# How do you solve the inequality abs(x+3)>=abs(6x+9) and write your answer in interval notation?

Mar 29, 2017

-12/7≤x≤-6/5
$x \setminus \in \left[- \frac{12}{7} , - \frac{6}{5}\right]$

#### Explanation:

Solving the problem would be much easier if the absolute signs were removed. However, to do this, we need to divide the problem into cases depending on the signs of the expression inside. There are four possibilities:

Case 1: x+3≥0 and 6x+9≥0
Then the absolute signs don't really matter. We solve for x+3≥6x+9 to get 5x≤-6, or x≤-6/5. However, we said that x+3≥0 and 6x+9≥0. In other words, for this case, the solution has to be the intersection of x≤-6/5, x≥-3, and x≥-3/2. Thus, for this case, -3/2≤x≤-6/5.

Case 2: x+3≥0 and $6 x + 9 < 0$
Then, after removing the absolute signs, we must multiply the right-hand side by -1. We solve for x+3≥-6x-9 to get 7x≥-12, or x≥-12/7. However, we said that x+3≥0 and $6 x + 9 < 0$. In other words, for this case, the solution has to be the intersection of x≥-12/7, x≥-3, and $x < - \frac{3}{2}$. Thus, for this case, -12/7≤x<-3/2.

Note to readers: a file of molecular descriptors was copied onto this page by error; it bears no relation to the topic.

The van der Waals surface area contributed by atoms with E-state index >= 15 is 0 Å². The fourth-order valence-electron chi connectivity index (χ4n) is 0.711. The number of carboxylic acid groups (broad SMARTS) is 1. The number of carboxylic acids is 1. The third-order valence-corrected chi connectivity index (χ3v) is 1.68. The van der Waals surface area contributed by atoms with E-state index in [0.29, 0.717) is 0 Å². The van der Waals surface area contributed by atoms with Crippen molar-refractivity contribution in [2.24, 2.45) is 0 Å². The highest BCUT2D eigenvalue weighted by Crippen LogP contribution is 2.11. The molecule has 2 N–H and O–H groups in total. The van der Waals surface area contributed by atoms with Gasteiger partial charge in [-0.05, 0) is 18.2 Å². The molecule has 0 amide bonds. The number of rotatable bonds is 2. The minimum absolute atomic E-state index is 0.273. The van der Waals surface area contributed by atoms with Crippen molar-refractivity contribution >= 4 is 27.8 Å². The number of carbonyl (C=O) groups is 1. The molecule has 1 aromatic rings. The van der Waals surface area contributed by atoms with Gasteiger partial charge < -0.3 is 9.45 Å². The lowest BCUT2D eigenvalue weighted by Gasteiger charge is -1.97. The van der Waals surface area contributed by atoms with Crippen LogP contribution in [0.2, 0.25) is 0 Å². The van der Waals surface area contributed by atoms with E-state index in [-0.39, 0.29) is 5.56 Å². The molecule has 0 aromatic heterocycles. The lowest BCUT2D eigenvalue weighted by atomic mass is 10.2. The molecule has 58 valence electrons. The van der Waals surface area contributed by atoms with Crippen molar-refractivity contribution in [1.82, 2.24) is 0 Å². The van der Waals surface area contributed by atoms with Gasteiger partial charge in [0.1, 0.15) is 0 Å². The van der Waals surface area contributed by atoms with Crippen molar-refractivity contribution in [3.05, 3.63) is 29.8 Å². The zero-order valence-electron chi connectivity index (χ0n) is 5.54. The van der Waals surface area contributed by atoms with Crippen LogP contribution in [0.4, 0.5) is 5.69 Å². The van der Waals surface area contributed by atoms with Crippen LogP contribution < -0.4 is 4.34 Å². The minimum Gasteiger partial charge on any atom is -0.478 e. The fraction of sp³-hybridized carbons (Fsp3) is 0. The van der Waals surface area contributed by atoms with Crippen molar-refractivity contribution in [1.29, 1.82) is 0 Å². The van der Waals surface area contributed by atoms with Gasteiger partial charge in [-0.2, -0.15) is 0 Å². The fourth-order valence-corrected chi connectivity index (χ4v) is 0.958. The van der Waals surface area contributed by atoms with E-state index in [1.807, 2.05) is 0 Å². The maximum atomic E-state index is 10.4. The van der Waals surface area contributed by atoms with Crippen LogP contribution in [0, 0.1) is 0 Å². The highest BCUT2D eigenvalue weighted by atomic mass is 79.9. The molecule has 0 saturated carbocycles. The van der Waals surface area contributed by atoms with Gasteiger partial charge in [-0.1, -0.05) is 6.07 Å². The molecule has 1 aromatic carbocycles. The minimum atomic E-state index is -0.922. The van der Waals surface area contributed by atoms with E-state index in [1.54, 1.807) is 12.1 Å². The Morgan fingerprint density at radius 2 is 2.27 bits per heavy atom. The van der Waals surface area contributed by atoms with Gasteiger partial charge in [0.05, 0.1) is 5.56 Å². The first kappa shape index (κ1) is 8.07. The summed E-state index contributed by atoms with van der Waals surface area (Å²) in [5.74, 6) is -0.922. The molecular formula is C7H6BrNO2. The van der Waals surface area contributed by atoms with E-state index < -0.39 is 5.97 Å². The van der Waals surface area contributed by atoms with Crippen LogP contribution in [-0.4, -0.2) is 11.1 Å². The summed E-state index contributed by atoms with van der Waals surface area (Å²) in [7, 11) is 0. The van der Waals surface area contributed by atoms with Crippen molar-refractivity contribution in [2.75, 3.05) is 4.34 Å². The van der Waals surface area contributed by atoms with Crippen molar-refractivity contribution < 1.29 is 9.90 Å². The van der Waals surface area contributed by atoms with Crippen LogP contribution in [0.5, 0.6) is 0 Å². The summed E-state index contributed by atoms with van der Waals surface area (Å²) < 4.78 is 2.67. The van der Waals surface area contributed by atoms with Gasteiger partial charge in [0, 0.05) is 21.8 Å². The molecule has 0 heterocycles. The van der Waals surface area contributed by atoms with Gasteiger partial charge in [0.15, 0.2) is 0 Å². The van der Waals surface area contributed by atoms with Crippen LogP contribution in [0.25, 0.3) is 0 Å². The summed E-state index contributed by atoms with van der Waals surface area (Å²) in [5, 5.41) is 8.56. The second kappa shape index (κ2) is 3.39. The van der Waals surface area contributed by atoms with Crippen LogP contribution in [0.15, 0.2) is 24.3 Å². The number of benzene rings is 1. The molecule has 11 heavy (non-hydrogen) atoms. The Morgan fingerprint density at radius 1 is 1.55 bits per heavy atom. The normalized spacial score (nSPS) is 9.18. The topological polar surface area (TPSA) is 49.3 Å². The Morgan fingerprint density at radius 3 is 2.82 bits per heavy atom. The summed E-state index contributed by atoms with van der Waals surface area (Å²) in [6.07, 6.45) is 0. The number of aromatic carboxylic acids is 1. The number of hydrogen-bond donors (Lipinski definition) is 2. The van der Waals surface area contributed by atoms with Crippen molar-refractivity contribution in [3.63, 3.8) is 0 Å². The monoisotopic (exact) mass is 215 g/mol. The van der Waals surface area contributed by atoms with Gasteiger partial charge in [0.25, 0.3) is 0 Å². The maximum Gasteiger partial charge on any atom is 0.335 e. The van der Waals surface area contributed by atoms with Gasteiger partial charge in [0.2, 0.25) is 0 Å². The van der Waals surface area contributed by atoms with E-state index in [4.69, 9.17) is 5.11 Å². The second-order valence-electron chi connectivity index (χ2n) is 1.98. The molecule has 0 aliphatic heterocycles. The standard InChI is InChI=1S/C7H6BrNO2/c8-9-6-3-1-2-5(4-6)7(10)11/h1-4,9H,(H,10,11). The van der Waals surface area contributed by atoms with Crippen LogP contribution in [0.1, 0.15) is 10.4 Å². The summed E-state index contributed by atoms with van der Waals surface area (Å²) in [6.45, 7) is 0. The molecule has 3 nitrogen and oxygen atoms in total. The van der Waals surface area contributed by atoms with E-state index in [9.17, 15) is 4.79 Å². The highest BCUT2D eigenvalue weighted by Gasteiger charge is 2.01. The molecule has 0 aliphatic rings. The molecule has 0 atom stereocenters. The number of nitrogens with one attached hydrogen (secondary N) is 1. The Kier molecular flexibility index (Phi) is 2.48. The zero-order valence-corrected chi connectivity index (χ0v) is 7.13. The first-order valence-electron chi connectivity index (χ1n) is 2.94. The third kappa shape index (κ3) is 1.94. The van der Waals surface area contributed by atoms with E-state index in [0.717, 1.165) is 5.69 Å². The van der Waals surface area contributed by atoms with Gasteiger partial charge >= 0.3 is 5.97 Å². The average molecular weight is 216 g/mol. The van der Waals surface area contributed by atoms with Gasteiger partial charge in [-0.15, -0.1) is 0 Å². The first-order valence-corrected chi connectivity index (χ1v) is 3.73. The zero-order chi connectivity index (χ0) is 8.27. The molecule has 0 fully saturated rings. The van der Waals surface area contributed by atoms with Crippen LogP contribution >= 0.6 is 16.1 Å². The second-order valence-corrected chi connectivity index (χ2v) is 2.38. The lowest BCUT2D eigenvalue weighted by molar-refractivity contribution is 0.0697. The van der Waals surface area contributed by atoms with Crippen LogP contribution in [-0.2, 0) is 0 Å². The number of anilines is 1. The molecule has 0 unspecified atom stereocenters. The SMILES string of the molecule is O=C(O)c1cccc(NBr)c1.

Case 3: $x + 3 < 0$ and 6x+9≥0
Then, after removing the absolute signs, we must multiply the left-hand side by -1. We solve for -x-3≥6x+9 to get 7x≤-12, or x≤-12/7. However, we said that $x + 3 < 0$ and 6x+9≥0. In other words, for this case, the solution has to be the intersection of x≤-12/7, $x < - 3$, and x≥-3/2. Thus, there are no solutions for this case.

Case 4: $x + 3 < 0$ and $6 x + 9 < 0$
Then, after removing the absolute signs, we must multiply both sides by -1. We solve for -x-3≥-6x-9 to get 5x≥-6, or x≥-6/5. However, we said that $x + 3 < 0$ and $6 x + 9 < 0$. In other words, for this case, the solution has to be the intersection of x≥-6/5, $x < - 3$, and $x < - \frac{3}{2}$. Thus, there are no solutions for this case.

We combine the solutions for the cases to get -12/7≤x≤-6/5. In interval notation, $x \setminus \in \left[- \frac{12}{7} , - \frac{6}{5}\right]$.